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Lemon Grass and Deer Resistance: What You Need To Know

Lemon Grass and Deer Resistance: What You Need To Know

If you happen to live in a region where deer are plentiful, you likely know that they have a tendency to consume a wide variety of vegetation when they are particularly famished, behaving like organic lawn trimmers.

Even deer have preferences, though, and strongly fragrant fare isn’t typically among them.

Where does lemongrass rate on a deer’s list of grazeable greenery?

Many gardeners believe that the potent pungency of this ornamental grass is enough to ward off even the most dietarily indiscriminate critters, but is that really the case?

Is lemongrass deer resistant? Due to the strong aroma and flavor of lemongrass, deer tend to avoid this plant. In instances when food is scarce, however, deer will occasionally graze on lemongrass if nothing else is available. Most of the time, the damage will be minimal, and the plant will make a full recovery quickly.

It’s perfectly feasible to raise a crop of lemon grass at home without having to worry about it being gobbled up by opportunistic deer, but only if you go about it the right way.

Continue scrolling to learn how to establish a truce between your garden’s aromatic inhabitants and its animal visitors.

Lemon Grass and Deer

Aspiring horticulturalists often wonder about the relationship between deer and ornamental grasses like lemon grass.

The truth is, they don’t have a particular liking for it, but they’re not above making a meal of it to ensure their survival and that of their young.

Will Deer Eat Lemongrass?

Under the right circumstances, deer will eat just about anything that grows in the ground. Lemon grass and similar herbaceous perennials are no exception. That said, it isn’t a common occurrence.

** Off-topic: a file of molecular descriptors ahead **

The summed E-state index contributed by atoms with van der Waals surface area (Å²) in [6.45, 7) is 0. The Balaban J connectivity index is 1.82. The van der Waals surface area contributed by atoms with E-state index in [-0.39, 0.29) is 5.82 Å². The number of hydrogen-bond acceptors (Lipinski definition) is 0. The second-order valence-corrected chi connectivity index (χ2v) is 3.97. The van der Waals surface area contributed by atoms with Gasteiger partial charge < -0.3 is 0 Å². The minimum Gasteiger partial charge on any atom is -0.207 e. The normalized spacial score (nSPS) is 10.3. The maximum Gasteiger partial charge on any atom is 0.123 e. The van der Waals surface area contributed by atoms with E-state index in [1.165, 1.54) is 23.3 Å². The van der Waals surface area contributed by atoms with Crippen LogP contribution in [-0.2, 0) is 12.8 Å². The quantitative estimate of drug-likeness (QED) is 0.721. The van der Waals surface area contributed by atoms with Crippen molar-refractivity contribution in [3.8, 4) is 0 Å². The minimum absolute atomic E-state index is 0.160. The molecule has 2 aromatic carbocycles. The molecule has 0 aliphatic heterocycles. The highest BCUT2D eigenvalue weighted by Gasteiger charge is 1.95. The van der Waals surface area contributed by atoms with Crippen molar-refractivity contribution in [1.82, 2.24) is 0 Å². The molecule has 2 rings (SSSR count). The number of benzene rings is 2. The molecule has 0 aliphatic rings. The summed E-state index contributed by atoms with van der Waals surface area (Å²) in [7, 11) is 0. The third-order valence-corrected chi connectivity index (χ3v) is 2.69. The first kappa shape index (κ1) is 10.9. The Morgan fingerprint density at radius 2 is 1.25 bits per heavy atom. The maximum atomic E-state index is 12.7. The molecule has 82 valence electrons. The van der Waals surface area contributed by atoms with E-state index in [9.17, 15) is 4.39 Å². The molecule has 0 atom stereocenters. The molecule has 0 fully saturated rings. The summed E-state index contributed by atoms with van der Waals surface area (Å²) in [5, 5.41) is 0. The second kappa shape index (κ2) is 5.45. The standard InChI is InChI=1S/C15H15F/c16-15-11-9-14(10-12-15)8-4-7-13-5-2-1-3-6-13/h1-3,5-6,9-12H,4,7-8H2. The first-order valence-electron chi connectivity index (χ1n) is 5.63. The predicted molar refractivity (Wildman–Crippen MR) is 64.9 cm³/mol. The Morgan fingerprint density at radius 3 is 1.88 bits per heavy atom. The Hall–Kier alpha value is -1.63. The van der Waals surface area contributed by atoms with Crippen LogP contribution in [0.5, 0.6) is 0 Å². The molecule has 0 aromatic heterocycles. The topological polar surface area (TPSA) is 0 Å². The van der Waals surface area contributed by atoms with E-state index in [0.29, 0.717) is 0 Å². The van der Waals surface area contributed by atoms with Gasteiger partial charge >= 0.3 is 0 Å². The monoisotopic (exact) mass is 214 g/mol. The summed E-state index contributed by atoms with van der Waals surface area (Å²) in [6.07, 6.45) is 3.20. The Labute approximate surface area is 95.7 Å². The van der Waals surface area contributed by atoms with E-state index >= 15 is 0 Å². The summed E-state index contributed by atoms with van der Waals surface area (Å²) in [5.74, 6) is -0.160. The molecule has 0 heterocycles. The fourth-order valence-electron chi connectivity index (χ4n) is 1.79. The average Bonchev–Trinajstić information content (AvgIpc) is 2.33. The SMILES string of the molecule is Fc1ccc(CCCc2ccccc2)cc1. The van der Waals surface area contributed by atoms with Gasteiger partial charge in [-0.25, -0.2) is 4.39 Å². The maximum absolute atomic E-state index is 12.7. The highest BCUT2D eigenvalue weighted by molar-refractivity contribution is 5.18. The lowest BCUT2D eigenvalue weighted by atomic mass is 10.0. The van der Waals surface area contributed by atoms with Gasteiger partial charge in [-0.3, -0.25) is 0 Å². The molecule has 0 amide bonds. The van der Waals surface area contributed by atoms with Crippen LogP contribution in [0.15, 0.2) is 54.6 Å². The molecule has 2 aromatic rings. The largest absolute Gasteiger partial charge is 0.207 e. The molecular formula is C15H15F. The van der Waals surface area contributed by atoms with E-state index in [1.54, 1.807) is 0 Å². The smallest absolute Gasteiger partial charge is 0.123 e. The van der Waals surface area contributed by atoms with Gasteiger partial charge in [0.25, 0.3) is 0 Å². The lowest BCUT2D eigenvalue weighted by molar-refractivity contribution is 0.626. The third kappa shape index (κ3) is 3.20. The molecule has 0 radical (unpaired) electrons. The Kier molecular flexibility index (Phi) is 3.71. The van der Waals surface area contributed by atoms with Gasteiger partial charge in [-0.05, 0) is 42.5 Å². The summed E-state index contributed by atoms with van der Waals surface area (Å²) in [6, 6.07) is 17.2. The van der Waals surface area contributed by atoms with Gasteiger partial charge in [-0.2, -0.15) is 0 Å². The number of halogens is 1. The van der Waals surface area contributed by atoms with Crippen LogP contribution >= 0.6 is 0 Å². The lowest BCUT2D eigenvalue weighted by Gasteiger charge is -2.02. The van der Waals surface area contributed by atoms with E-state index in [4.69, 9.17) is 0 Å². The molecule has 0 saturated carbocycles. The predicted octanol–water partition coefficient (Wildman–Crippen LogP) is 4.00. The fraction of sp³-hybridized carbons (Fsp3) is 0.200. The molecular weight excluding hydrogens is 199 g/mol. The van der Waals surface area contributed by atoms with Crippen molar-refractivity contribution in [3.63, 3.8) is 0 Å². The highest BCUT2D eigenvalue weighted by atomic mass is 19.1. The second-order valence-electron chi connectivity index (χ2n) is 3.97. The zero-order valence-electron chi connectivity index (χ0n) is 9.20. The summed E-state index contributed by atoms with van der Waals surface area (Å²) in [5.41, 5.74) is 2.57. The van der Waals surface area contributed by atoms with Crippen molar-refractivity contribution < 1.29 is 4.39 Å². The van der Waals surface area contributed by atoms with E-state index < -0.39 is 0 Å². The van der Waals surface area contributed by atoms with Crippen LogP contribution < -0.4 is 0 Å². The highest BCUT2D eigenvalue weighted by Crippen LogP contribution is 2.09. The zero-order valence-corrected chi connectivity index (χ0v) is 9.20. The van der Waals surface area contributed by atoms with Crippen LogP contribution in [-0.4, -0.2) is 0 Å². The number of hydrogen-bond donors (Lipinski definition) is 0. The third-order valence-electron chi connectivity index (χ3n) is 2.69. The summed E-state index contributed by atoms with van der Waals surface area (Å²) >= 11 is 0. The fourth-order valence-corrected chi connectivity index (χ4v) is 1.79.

While it’s within the realm of possibility that you could wake up one morning to discover one or more deer chowing down on your prized lemon grass plant, it’s not a scenario you should be overly concerned about.

Does Lemon Grass Repel Deer?

Aromatic plants like lemon grass don’t so much repel deer as make them reluctant to dig in. In this sense, deer are not that different from humans.

For example, cauliflower may not be your favorite vegetable, and you may steer clear of it when there are more appetizing options available.

Chances are, however, that you wouldn’t turn your nose up at it if it had been long enough since you last ate.

Deer have the same sort of attitude toward lemon grass, which is why it can be tough to give a definite answer as to whether or not they’ll eat it when they come across it.

How To Protect Your Lemon Grass From Deer

Assuming that indoor cultivation is out of the question, one of the best ways to keep a herd of hungry deer from mowing down your lemongrass is to provide them with a tastier alternative. 

Deer will almost always find “decoy” plants such as orchard grass, chicory, and candy lily (as well as ubiquitous ground covers like clover and alfalfa) far more palatable than bitter, biting lemongrass.